- The arms. If you are in and out of your seat, you'll probably want arms that rotate back out of the way for easy transfer. Some scooters come with arms that can be adjusted wider to allow more room for you and a heavy coat on chilly days, or to help adjust the chair to the most comfortable position for your needs.
- Accessories. There are many options from pouches to baskets to headlines, and many of these options have an additional charge to them, just like when you bought your car. Take your time when scrolling through the Accessories list when comparing scooters and their value to your needs.
- Headlights. If you drive your scooter at night outdoors, you probably will want headlights. That won't be just for the benefit of others to see you, but also for you to see cracks in you path. We do not recommend that you drive your scooter in the street. Some scooters come with directionals so you can alert others to the fact that you are turning.
- Crutch, oxygen tank holders. If you walk with a crutch, you can order a crutch holder for your scooter. The same for your oxygen tank. If you don't need a particular accessory right now, consider what our needs might be next year and plan ahead.
- Throttle. The throttle is near your feet, similar to the gas pedal for a car, and can be moved with your hands. But if you don't have good gripping with your hands, you might consider throttle extensions.
- Left- or right-handed. If you are left-handed, or have had a stroke that left you weaker on your right side, you might want to ask for a left-hand drive scooter.
- Colors. One of the most popular colors is red, followed by green, then blue. What was the favorite color of your favorite car?!
- Tires. Most scooters now come with foam-filled tires. These eliminate the problem of flat tires.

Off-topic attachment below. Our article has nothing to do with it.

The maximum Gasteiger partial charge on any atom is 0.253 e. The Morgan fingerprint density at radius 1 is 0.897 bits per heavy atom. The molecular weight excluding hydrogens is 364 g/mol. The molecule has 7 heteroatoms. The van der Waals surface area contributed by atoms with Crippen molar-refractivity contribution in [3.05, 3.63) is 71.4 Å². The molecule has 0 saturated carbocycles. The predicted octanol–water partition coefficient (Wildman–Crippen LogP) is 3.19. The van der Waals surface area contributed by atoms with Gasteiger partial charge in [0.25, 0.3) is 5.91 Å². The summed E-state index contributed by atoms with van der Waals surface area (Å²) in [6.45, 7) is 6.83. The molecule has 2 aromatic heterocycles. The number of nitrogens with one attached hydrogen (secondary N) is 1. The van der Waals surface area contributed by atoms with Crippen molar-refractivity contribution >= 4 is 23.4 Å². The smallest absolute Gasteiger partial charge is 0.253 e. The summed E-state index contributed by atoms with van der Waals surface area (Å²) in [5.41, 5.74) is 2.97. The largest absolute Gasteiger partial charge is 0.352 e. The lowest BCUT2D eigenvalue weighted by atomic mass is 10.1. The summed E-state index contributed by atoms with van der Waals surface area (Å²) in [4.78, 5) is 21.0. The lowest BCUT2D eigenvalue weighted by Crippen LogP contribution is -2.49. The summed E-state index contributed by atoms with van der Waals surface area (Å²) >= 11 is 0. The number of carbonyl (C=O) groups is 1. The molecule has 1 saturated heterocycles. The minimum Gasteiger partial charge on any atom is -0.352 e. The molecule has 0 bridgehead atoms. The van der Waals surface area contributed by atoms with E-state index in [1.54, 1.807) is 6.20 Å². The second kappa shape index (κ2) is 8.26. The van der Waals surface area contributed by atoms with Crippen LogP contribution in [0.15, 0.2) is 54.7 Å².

- The Tiller. If you have limited ability to grip, be sure you don't get a scooter that has knobs for release mechanisms. The tiller is like the handlebars of a bicycle, and it can be moved forward for easy access to sit down, the moved back in place for when you are ready to drive on. Some scooters are made with a lever that allows you to just move it with the push of your hand to release the Tiller.
Here is another important checklist of you are not sure if you are ready to buy a scooter. If you agree with the following questions, a scooter may be right for you:
1. My needs cannot be met with lesser equipment (e.g., manual wheelchair).
2. I have sufficient vision and judgment to guide a scooter safely.
3. Availability of power mobility will increase my access to different environments.
4. I can transport a scooter to and from intended environments.
5. I have sufficient strength, range of motion, and endurance in my hands and arms to guide a device with a tiller. (Scooters are guided by tillers, which are mechanically similar to the handlebars of a bicycle).
6. I have adequate trunk stability. (Seating options are limited on scooters so the user must be able to hold him or herself erect.)